VesperBond94

This is such a good one!!


Fr8ndInm8-2

Having access to dentists in childhood.


helloilikeorangecats

Getting braces paid for you by your parents as a teen


Laceyfromcali

This. I am in my 40’s with braces. My parents couldn’t afford it and I waited until my kids (the ones that needed it) all got theirs done; then It was my turn. If I had gotten braces as a teen I’d like to think my massive underbite could have somehow been prevented. However, at the end of this year I’ll be having surgery on my top jaw to move it to the correct position.


RavenWolfPS2

I had an underbite when I was really young and my parents just said, "You need to fix that or you're going to be really ugly when you get older." I can't remember how old I was but any time I thought about it I would push on my teeth to try to fix it. As I lost my baby teeth and my adult teeth were growing in, I would use my fingers to push the top teeth past the bottom then clamp down as hard as I could. It was constant pain for me but I thought it was the only way to fix it since my parents hadn't given me any other options. Obviously I didn't do a great job of it. Most of my top teeth are over my bottom teeth but several are horribly crooked. One is turned sideways 90° and my top canine on the left side is stuck behind my bottom teeth to the point where I used to bite my tongue all the time. I'll still wake up with my tongue sore sometimes from biting myself in my sleep. My right top canine is a baby tooth. The adult canine never had a chance to grow in because it grew diagonally over my other teeth. Three of my older sisters of have the same problem but my twin sisters had it the worst. My dad is super stingy with money and didn't want to pay what insurance didn't cover so my mom went to her parents for help. They paid to get my twin sisters braces. I asked my mom if I could get braces too and she said no, then would threaten me not to ask my grandparents to help because it would be "too embarrassing." My twin sisters made fun of me for "wanting braces so I could be like them." Who the fuck *wants* braces? I just didn't want crooked teeth in adulthood and I didn't want to have to pay more for any issues my ingrown tooth would cause in the future. I didn't even get my wisdom teeth removed until I was out of the house and had to pay for it myself. It was only like $200 to do for all four and I was bewildered my parents had decided to wait on it just so they wouldn't have to pay.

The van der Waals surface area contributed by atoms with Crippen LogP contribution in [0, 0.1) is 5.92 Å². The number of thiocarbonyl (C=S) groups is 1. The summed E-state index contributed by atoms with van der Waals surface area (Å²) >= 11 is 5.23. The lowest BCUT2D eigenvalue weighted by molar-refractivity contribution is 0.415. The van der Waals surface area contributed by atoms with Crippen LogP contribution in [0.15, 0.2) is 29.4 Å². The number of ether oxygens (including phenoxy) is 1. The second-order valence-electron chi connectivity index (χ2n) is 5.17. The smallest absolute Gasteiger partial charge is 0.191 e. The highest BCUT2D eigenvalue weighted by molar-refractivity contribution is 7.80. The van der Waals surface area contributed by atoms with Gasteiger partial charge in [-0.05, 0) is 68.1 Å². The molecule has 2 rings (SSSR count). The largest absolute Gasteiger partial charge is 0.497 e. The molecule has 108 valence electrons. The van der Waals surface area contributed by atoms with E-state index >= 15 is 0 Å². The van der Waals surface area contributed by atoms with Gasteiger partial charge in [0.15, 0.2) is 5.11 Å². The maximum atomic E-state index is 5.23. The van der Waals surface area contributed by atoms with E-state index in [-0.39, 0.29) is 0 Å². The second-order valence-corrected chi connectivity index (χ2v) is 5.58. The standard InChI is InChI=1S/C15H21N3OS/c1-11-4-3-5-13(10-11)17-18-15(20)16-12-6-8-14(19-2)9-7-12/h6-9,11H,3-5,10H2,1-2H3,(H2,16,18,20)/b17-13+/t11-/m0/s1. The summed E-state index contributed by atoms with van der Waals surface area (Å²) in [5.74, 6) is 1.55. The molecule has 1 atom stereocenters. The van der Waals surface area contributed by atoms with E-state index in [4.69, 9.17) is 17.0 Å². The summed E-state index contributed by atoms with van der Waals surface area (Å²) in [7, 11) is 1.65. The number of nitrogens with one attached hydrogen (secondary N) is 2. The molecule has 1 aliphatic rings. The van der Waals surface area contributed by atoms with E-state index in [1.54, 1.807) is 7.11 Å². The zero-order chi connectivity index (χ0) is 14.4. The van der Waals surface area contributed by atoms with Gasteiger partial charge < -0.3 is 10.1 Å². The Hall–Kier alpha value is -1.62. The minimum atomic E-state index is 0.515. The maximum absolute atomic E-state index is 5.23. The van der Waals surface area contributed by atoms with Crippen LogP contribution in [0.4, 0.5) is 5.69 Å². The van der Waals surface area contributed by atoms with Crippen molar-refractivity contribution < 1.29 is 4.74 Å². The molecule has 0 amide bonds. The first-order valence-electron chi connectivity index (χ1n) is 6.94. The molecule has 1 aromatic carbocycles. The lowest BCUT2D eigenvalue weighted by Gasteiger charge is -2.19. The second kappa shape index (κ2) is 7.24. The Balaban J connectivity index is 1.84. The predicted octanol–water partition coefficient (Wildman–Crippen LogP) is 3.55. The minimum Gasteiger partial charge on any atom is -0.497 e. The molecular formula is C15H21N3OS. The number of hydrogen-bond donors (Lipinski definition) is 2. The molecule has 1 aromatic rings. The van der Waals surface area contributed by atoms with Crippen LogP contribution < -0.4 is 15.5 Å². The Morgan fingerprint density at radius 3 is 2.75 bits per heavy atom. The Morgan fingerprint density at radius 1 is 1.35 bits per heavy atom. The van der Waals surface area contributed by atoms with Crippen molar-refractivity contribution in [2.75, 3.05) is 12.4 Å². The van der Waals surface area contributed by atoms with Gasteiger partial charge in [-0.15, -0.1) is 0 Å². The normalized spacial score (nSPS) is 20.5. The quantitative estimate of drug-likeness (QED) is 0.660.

officially_anxious